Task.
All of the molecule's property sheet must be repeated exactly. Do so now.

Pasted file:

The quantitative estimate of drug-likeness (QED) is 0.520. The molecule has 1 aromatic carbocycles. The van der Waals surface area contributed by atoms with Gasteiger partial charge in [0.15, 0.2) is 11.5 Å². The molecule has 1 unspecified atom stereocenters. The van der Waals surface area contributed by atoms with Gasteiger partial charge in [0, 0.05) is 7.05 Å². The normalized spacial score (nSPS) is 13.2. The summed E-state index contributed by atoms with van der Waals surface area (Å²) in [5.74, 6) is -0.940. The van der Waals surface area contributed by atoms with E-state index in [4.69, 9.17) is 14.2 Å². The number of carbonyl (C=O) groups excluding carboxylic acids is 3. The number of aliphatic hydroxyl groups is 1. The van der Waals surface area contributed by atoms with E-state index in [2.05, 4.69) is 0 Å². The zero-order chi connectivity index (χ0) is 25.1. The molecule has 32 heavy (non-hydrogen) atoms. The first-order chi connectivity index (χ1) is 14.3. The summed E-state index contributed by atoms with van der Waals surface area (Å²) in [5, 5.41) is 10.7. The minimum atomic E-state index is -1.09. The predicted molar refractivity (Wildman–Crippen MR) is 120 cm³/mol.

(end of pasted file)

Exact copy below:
The quantitative estimate of drug-likeness (QED) is 0.520. The molecule has 1 aromatic carbocycles. The van der Waals surface area contributed by atoms with Gasteiger partial charge in [0.15, 0.2) is 11.5 Å². The molecule has 1 unspecified atom stereocenters. The van der Waals surface area contributed by atoms with Gasteiger partial charge in [0, 0.05) is 7.05 Å². The normalized spacial score (nSPS) is 13.2. The summed E-state index contributed by atoms with van der Waals surface area (Å²) in [5.74, 6) is -0.940. The van der Waals surface area contributed by atoms with E-state index in [4.69, 9.17) is 14.2 Å². The number of carbonyl (C=O) groups excluding carboxylic acids is 3. The number of aliphatic hydroxyl groups is 1. The van der Waals surface area contributed by atoms with E-state index in [2.05, 4.69) is 0 Å². The zero-order chi connectivity index (χ0) is 25.1. The molecule has 32 heavy (non-hydrogen) atoms. The first-order chi connectivity index (χ1) is 14.3. The summed E-state index contributed by atoms with van der Waals surface area (Å²) in [5, 5.41) is 10.7. The minimum atomic E-state index is -1.09. The predicted molar refractivity (Wildman–Crippen MR) is 120 cm³/mol.